In this essay I am going to compare two poems. The poems 'Vultures' by Chinua Achebe and 'What were they like?' by Denise Levertov, both poems are the same in a way both poems are about war and conflict. Both poems reflect the effects of war and how can dramatically change history. Chinua Achebe uses vultures to explore his thought and ideas of war. He starts by introducing us to their foul diet of dead humans and animal flesh, and then they appear to care and love for one another. Achebe feels that people should be hopeful that the goodness and love will one day overcome the evil inside others an that deep down there lies goodness and love in even the worlds most evil people. In this essay I am going to compare the poems ‘Vultures’ and ‘What were they like’. I am going to show how people are presented in those two poems. The people in both poems are innocent and they were victims of war.
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The poem ‘What were they like’ is presented as an interview the questioner is curious. The questions are asked too quickly and impatiently. The questioner is naïve, knowing less than he should about the way the war has ruined Vietnam.
In the first section, the questioner asks six questions about the culture, character and art of the Vietnamese people. Denise Levertov cleverly selects the finest aspects of traditional Vietnamese life as the subject of the questions. This is her way of reminding her readers about what has been lost, due to war. The questioner asks about their ornaments, worship of nature, laughter, poetry and song. The speaker answers bitterly, with knowledge that the questioner didn’t have. She gives out to the questioner for not remembering that Vietnam was a peasant society up against a Super-Power. The speaker answers with a real feeling for the suffering of the children of Vietnam. The speaker who answers is very formal, referring to the questioner as ‘Sir’. The word ‘Sir’ suggests the poem is a military investigation.
In the second section, the speaker tears each question apart. She shows the grief of the Vietnamese people.
To answer the first question, she plays on the words light and stone. She states that horrors made the Vietnamese people numb, unable to feel. Because of shell-shock they cannot remember their own past or culture.
In her second answer, she states the killing of children destroyed the country’s delight in nature and ceremony. The children are compared to buds.
To answer the third question about laughter, the speaker pictures their suffering. The Americans were using napalm to burn the jungle. The mouths of innocent children were burned. How could they laugh then?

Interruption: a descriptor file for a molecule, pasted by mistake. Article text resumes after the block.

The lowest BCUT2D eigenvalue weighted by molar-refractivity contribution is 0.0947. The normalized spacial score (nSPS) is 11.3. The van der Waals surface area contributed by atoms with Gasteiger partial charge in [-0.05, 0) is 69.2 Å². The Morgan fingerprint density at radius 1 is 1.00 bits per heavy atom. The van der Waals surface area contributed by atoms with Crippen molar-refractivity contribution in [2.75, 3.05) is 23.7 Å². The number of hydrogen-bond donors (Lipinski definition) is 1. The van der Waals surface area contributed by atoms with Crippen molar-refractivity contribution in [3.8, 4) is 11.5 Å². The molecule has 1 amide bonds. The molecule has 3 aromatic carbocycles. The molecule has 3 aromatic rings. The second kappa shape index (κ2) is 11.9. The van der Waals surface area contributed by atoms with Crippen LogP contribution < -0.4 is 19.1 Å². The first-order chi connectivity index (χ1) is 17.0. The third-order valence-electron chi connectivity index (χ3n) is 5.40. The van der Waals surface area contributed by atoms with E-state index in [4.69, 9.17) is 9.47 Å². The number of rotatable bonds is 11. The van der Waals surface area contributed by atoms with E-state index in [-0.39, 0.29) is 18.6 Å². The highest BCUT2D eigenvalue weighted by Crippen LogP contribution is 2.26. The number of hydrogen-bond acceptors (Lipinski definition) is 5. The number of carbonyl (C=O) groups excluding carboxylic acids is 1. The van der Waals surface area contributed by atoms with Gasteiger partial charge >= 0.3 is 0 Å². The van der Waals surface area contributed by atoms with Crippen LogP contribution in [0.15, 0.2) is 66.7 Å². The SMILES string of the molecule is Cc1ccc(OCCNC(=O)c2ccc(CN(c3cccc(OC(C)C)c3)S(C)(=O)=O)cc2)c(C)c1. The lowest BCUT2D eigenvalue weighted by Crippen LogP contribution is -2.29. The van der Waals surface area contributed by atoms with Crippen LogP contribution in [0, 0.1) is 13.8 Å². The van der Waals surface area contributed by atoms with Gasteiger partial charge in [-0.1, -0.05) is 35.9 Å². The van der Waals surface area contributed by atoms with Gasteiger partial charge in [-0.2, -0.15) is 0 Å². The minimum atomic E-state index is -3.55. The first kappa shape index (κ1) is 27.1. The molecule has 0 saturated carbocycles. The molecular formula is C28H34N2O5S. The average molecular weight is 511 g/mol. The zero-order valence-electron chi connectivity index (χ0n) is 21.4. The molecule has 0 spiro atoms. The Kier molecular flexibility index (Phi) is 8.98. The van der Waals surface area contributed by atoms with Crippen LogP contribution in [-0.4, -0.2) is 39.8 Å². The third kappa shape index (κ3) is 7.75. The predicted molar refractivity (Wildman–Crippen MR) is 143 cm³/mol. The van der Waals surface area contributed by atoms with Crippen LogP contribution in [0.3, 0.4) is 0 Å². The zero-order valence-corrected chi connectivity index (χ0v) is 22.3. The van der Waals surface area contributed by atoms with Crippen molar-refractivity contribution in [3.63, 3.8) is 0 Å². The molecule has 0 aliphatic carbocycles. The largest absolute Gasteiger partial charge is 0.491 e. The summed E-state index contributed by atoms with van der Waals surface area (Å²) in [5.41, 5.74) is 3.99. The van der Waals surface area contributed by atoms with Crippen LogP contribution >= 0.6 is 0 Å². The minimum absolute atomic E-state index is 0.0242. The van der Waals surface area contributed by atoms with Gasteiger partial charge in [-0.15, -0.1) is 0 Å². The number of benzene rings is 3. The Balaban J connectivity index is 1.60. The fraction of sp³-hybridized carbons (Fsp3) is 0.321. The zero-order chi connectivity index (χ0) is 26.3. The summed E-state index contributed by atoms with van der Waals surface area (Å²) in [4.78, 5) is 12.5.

To answer the fourth question about ornaments, the speaker says they don’t need ornaments made from animal bone when human bones have been burned by bombs.
To answer a question about their epic poems [poems that celebrate the past] the speaker says the war has wiped out memory. She points out that the people of Vietnam lived peaceful rural lives, growing rice in a beautiful countryside. The water in the paddy fields mirrored the sky. She blames the American bombs for destroying their agricultural way of life and their family structure.
The sixth question is about their song-like everyday speech. The speaker answers that some say there is still a faint echo of song in the people’s speech. It is as faint as the beating of moth-wings. The speaker concludes by declaring that war has finally silenced their beautiful and gentle songs.
However the poem Vultures is written in free verse, with lines of different lengths. The lines are short, so we read the poem this shows how long and harsh the punishments were.
It is divided into four sections. Each is marked by an indented line rather than a new stanza, perhaps to emphasise the logical flow of ideas and there is minimal punctuation.
The concentration camp Commandant cannot escape the evil deeds he has spent the day performing - 'the fumes of human roast [cling] rebelliously to his hairy nostrils' The word 'roast' makes us think of food, so it is doubly repulsive that he then buys 'chocolate' for his 'tender' child (or children) on the way home.
The people in ‘vultures’ are represented as not worthy of being human, the Aryan race is the superior race therefore the Commandant goes and kills thousands of Jews just because they are form a different race. Similar in the poem ‘What were they like’ America thought they could start a war against Vietnam and win it because most of the people are not peasants and farmers instead they didn’t but destroyed whole Vietnam.